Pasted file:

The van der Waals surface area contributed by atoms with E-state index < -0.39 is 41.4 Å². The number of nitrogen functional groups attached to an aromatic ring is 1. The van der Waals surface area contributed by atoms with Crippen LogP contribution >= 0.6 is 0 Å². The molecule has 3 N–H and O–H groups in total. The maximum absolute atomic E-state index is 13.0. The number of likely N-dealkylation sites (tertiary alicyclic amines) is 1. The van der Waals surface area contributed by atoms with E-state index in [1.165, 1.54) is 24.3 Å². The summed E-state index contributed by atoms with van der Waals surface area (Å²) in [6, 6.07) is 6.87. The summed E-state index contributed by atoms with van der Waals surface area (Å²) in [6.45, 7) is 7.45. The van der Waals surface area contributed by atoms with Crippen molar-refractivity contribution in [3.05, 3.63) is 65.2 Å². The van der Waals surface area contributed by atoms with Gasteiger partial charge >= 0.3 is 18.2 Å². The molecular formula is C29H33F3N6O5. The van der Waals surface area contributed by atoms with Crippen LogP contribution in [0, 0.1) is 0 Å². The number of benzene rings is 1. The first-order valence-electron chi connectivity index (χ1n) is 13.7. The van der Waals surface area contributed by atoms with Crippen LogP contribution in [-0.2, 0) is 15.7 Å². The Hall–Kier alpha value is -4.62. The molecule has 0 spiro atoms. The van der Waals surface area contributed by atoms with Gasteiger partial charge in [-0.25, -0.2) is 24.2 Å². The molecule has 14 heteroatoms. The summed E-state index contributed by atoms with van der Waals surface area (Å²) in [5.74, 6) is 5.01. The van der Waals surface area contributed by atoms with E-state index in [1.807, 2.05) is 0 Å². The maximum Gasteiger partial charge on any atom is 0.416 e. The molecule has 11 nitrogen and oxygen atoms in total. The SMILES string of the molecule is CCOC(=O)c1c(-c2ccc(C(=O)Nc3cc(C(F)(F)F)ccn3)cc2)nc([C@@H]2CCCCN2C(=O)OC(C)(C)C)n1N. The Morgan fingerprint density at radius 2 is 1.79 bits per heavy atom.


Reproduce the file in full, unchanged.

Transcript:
The van der Waals surface area contributed by atoms with E-state index < -0.39 is 41.4 Å². The number of nitrogen functional groups attached to an aromatic ring is 1. The van der Waals surface area contributed by atoms with Crippen LogP contribution >= 0.6 is 0 Å². The molecule has 3 N–H and O–H groups in total. The maximum absolute atomic E-state index is 13.0. The number of likely N-dealkylation sites (tertiary alicyclic amines) is 1. The van der Waals surface area contributed by atoms with E-state index in [1.165, 1.54) is 24.3 Å². The summed E-state index contributed by atoms with van der Waals surface area (Å²) in [6, 6.07) is 6.87. The summed E-state index contributed by atoms with van der Waals surface area (Å²) in [6.45, 7) is 7.45. The van der Waals surface area contributed by atoms with Crippen molar-refractivity contribution in [3.05, 3.63) is 65.2 Å². The van der Waals surface area contributed by atoms with Gasteiger partial charge >= 0.3 is 18.2 Å². The molecular formula is C29H33F3N6O5. The van der Waals surface area contributed by atoms with Crippen LogP contribution in [0, 0.1) is 0 Å². The number of benzene rings is 1. The first-order valence-electron chi connectivity index (χ1n) is 13.7. The van der Waals surface area contributed by atoms with Crippen LogP contribution in [-0.2, 0) is 15.7 Å². The Hall–Kier alpha value is -4.62. The molecule has 0 spiro atoms. The van der Waals surface area contributed by atoms with Gasteiger partial charge in [-0.25, -0.2) is 24.2 Å². The molecule has 14 heteroatoms. The summed E-state index contributed by atoms with van der Waals surface area (Å²) in [5.74, 6) is 5.01. The van der Waals surface area contributed by atoms with E-state index in [1.807, 2.05) is 0 Å². The maximum Gasteiger partial charge on any atom is 0.416 e. The molecule has 11 nitrogen and oxygen atoms in total. The SMILES string of the molecule is CCOC(=O)c1c(-c2ccc(C(=O)Nc3cc(C(F)(F)F)ccn3)cc2)nc([C@@H]2CCCCN2C(=O)OC(C)(C)C)n1N. The Morgan fingerprint density at radius 2 is 1.79 bits per heavy atom.